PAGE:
Macy’s modernization strategies, which continued Monday when a rebranding was unveiled, are apparently going over well by some on Wall Street.
At the closing bell on Monday, Macy’s stock price was up 7.5 percent, or $1.31, to $18.78, following an upgrade by J.P. Morgan to an “overweight with favorable risk/reward” rating from a “neutral” rating. An overweight rating suggests a company’s stock price should perform better in the future.
Last week, at J.P. Morgan’s 9th Annual Retail Round-Up, Macy’s outgoing chairman and chief executive officer Jeff Gennette and chief financial officer Adrian Mitchell gave a progress report on the business and its strategies for growth, and explained the succession plan. As reported, in February 2024 Gennette will be succeeded by Tony Spring, now president of Macy’s Inc. and former Bloomingdale’s CEO, and Mitchell added the title of chief operating officer.
In his Macy’s upgrade report, Matthew Boss, J.P. Morgan’s managing director of equity research, retailing, gave a thumb’s up on Macy’s fiscal 2023 plan and its five growth vectors — which are expected to drive a return to low-single-digit top-line growth and incremental earnings before interest, taxes, depreciation and amortization margin expansion in fiscal 2024. The five growth vectors are off-mall store expansion, digital marketplace, luxury brands, private brands and personalization.
“The key takeaway from our meetings was clear confidence in FY23’s top/bottom-line plan (including 1Q despite industry-wide March softness by our work) and multiyear low-double-digit EBITDA margin profile with 5 ‘self-help’ growth vectors driving a return to low-single-digit top-line growth and incremental EBITDA margin expansion year-over-year in FY24,” Boss said.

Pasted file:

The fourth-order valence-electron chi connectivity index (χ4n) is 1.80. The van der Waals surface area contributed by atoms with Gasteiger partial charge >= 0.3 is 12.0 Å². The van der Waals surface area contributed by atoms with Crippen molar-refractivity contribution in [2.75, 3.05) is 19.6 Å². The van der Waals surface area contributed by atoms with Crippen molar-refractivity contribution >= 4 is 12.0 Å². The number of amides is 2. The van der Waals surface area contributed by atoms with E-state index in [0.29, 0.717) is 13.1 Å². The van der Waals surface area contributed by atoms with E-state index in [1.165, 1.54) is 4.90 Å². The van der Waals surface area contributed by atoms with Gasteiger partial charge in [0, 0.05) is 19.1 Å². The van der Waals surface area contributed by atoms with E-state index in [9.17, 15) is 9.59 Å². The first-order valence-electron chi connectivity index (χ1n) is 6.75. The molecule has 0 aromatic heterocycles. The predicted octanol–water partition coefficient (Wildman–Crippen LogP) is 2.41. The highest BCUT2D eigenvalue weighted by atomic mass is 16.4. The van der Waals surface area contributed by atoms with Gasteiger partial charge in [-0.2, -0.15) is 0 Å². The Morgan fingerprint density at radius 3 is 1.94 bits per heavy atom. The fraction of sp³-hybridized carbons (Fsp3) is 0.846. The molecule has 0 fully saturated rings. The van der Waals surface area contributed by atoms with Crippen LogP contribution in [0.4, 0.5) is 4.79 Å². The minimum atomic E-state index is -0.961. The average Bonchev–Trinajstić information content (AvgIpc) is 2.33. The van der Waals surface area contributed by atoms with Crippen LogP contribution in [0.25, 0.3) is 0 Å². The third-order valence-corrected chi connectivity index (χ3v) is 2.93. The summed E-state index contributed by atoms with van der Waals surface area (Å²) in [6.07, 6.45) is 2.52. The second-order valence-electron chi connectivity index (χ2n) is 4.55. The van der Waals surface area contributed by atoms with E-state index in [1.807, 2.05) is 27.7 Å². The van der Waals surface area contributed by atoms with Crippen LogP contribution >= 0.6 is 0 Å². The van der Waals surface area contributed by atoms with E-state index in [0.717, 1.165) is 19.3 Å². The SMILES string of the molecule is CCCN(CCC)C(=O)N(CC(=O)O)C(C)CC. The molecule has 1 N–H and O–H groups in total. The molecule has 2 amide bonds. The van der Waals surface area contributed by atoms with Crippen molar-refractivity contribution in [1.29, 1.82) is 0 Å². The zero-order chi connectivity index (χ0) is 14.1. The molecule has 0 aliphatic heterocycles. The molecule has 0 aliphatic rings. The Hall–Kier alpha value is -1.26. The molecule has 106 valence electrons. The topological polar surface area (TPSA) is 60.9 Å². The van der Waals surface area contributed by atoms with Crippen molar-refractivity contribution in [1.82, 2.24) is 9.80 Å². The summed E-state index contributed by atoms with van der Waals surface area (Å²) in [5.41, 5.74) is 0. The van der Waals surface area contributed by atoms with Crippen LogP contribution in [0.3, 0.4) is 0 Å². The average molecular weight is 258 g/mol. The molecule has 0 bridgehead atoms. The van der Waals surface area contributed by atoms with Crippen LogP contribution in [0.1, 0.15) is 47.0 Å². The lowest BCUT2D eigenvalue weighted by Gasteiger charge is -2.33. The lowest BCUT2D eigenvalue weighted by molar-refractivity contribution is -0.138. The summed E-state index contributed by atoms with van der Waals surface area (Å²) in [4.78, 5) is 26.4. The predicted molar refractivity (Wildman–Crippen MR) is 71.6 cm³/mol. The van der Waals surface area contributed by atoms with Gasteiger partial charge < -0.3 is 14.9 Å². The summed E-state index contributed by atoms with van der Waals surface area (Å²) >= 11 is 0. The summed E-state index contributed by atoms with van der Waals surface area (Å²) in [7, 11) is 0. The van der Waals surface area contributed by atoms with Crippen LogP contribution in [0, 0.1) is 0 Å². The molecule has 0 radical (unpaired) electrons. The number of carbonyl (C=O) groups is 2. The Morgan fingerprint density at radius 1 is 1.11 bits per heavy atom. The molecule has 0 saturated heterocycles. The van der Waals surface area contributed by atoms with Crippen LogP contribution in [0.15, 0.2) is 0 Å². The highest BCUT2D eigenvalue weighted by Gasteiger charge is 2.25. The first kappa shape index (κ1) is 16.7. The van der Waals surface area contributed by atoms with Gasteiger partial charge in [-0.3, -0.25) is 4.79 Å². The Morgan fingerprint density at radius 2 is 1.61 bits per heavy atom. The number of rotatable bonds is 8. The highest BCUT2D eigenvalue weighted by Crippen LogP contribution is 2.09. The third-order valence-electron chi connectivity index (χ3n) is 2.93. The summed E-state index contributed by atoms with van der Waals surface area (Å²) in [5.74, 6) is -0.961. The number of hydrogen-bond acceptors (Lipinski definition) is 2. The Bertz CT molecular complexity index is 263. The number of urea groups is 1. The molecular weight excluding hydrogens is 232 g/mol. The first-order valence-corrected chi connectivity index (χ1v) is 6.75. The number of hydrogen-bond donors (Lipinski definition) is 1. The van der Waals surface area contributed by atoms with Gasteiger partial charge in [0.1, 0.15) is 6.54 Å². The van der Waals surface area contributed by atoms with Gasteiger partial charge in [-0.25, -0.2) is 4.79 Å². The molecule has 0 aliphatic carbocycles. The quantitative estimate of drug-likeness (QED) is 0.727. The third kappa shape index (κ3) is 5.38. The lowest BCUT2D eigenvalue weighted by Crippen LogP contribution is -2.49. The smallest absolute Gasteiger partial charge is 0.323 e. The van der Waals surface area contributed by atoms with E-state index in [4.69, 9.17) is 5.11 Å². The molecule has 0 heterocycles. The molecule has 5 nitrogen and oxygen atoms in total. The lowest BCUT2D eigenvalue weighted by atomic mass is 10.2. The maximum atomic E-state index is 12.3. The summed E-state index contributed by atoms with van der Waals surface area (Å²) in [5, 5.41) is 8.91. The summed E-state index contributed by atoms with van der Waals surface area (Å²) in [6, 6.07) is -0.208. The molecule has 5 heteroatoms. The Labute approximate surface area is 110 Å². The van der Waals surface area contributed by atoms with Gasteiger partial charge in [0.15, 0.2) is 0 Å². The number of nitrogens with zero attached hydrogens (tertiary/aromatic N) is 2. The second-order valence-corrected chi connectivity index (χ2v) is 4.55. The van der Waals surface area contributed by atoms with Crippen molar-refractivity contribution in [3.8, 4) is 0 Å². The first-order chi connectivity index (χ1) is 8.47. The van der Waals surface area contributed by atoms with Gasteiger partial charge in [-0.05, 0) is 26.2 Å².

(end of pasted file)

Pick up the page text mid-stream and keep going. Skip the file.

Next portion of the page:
He also cited “foundational change” initiated in 2020 centered on operational discipline including inventory levels exiting holiday 2022 at 18 percent below FY19, merchandising changes leveraging technology investments and field leadership with structural change in the buying and incentive process in 2021, closing 80 doors since 2019 and industry consolidation providing a catalyst for smaller off-mall concept expansion.
Boss pointed to a “clean balance sheet” with no material debt maturities until 2027; “increased liquidity for buyers to read/react against trends with greater agility; pricing tools used to make informed decisions by category/region; the pivot to up-front discounts versus a markdown allowance at the end of the season; the rollout of Toys ‘R’ Us shops to all Macy’s stores; the opening of eight Market by Macy’s and two Bloomies specialty stores so far; investments in employee benefits; streamlining the headcount, and the one-two punch of CEO-elect Tony Spring and CFO/COO Adrian Mitchell.”
In its rebranding, Macy’s in-house team has redesigned its logo, ticker symbol and corporate website. The same team designs Macys.com and Macy’s Media site.
For the Macy’s Inc. mark, the signature Macy’s star has moved. It had served as an apostrophe for Macy’s, but now sits atop the lower case letter ‘i’ in macys inc. The stock ticker symbol has been redesigned with a small star on the top left side of the “m.”